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In 1965, the Boston Globe ran a series of articles about life on other planets. One article was authored by Fr. John Romanides, who presented an Orthodox perspective on the question of life outside of planet Earth.
All Planets the Same: Religion’s Response to Space Life V
Rev. John S. Romanides, PhD., The Boston Globe, April 8, 1965, page 18.
I can foresee no way in which the teachings of the Orthodox Christian tradition could be affected by the discovery of intelligent beings on another planet. Some of my colleagues feel that even a discussion of the consequences of such a possibility is in itself a waste of time for serious theology and borders on the fringes of foolishness.
I am tempted to agree with them for several reasons.
As I understand the problem, the discovery of intelligent life on another planet would raise questions concerning traditional Roman Catholic and Protestant teachings regarding creation, the fall, man as the image of God, redemption and Biblical inerrancy.
First one should point out that in contrast to the traditions deriving from Latin Christianity, Greek Christianity never had a fundamentalist or literalist understanding of Biblical inspiration and was never committed to the inerrancy of scripture in matters concerning the structure of the universe and life in it. In this regard some modern attempts at de-mything the Bible are interesting and at times amusing.
Since the very first centuries of Christianity, theologians of the Greek tradition did not believe, as did the Latins, that humanity was created in a state of perfection from which it fell. Rather the Orthodox always believed that man [was] created imperfect, or at a low level of perfection, with the destiny of evolving to higher levels of perfection.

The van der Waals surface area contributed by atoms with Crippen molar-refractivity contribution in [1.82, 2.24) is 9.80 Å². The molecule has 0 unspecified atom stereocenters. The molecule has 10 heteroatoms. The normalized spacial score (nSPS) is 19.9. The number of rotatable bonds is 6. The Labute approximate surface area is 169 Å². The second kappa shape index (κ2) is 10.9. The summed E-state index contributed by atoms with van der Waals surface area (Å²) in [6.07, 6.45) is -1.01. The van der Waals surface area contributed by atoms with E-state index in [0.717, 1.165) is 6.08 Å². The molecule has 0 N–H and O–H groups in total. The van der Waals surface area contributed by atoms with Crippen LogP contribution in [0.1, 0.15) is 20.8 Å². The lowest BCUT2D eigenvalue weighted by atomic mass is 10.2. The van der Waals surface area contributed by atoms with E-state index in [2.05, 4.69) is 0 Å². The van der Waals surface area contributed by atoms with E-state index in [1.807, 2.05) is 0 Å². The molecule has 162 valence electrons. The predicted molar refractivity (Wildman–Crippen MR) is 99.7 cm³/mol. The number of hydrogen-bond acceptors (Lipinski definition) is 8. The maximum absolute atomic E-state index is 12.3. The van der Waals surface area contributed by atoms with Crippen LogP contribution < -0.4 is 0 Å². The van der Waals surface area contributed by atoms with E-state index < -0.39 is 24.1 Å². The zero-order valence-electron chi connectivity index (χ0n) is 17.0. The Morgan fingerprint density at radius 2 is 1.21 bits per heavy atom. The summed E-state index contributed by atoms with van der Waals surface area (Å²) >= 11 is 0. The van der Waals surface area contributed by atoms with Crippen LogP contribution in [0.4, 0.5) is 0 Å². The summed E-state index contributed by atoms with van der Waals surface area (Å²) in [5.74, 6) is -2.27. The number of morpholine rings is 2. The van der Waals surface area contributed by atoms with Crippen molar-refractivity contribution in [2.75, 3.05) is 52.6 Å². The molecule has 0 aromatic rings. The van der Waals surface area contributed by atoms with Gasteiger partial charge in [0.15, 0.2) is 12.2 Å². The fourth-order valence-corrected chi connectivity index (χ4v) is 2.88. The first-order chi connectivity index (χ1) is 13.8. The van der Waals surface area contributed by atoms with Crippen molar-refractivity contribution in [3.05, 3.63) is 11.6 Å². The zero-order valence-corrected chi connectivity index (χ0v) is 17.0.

The fall of each man, therefore, entails a failure to reach perfection, rather than any collective fall from perfection.
Also spiritual evolution does not end in a static beatific vision. It is a never ending process which will go on even into eternity.
Also Orthodox Christianity, like Judaism, never knew the Latin and Protestant doctrine of original sin as an inherited Adamic guilt putting all humanity under a divine wrath which was supposedly satisfied by the death of Christ.
Thus the solidarity of the human race in Adamic guilt and the need for satisfaction of divine justice in order to avoid hell are unknown in the Greek Fathers.
This means that the interdependence and solidarity of creation and its need for redemption and perfection are seen in a different light.
The Orthodox believe that all creation is destined to share in the glory of God. Both damned and glorified will be saved. In other words both will have vision of God in his uncreated glory, with the difference that for the unjust this same uncreated glory of God will be the eternal fires of hell.
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